It is impossible to identify a specific income where students become ineligible for Pell grants, since awards are calculated based on a number of factors, including family size and the cost of attendance. But it is possible to identify ranges where students will probably not be eligible for Pell grants. Well over half of dependent students with a family income of $39,999 or less receive federal grants (Pell grants are by far the most common, though a small small number of other grants are included). However, less than a quarter of dependent students with family incomes of $40,000-$59,999 receive federal grants, and almost no dependent students with family incomes of $60,000 or more receive federal grants.
Who, then, do we consider to be middle-class, and can they still afford higher education? The $40,000-$59,999 range for comparing federal grant recipients is roughly equivalent to the middle quintile of household income in 2010: $38,044 to $61,735. Some would argue that this could be viewed as the true “middle” class. Yet, the long held notion of middle class has always been associated with norms that include home ownership, retirement savings, and college educations. Many might argue that the fourth quintile, with incomes from $61,736 to $100,065, and even some households in the fifth quintile, with incomes of $100,066 or more, could also be considered middle-class.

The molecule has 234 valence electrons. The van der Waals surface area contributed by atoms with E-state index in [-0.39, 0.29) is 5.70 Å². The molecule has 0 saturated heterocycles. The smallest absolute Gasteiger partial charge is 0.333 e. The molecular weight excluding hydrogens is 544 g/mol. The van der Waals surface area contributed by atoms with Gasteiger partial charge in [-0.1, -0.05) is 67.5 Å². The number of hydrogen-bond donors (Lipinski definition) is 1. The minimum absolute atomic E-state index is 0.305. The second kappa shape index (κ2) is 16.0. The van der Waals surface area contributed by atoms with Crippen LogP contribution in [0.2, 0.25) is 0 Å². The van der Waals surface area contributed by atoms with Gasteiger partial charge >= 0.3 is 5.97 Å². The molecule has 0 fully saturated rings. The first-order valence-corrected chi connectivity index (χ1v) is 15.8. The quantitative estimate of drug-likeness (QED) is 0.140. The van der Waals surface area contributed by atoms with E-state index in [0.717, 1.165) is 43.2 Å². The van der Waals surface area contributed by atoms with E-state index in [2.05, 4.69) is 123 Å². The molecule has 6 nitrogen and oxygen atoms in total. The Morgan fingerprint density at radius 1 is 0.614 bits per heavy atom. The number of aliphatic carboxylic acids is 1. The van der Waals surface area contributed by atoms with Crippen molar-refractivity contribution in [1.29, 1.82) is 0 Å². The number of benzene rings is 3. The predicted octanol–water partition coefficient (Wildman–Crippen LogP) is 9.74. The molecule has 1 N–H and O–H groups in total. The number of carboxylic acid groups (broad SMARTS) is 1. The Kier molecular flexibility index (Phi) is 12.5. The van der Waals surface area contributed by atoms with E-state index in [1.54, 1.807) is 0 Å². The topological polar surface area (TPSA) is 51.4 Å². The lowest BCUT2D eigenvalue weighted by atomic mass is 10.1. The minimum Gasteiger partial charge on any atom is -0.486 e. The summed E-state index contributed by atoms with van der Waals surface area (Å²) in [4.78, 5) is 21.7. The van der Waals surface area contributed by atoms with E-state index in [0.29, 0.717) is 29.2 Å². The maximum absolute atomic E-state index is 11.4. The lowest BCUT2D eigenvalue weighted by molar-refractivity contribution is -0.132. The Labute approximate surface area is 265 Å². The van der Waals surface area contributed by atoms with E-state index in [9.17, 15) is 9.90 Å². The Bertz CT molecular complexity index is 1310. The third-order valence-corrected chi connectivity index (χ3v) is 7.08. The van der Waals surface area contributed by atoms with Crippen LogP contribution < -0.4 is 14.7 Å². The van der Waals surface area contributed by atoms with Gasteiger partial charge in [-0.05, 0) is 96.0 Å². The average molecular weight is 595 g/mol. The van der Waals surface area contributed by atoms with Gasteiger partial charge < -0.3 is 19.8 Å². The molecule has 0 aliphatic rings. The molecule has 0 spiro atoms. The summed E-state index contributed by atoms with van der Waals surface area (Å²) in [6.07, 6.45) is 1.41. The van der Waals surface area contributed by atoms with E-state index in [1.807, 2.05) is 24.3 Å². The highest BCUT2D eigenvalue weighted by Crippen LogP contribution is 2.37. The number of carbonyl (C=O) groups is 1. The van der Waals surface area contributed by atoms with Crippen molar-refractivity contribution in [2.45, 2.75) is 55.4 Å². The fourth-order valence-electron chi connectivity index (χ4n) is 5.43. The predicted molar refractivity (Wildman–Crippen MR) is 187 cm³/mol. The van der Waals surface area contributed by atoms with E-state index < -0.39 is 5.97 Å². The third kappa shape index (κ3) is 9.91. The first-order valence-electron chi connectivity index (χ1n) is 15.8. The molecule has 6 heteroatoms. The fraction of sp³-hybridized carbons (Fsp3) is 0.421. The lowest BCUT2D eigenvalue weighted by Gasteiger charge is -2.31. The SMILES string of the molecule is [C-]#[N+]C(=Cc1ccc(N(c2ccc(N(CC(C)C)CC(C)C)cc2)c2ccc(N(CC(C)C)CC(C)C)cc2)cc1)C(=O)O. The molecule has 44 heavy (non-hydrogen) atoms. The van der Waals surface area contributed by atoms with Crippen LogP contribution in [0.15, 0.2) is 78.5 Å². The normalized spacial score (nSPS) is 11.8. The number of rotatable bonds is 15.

Can these families afford higher education? The average annual cost to attend a four-year public university, including room, board and expenses, is $21,447. At the higher range of the middle quintile, $60,000 is one-third of the family’s annual income for just one child. Yet, the fact that this family would likely have an expected contribution so high as to disqualify the student from Pell grant eligibility seems totally unreasonable. These students still have great financial need!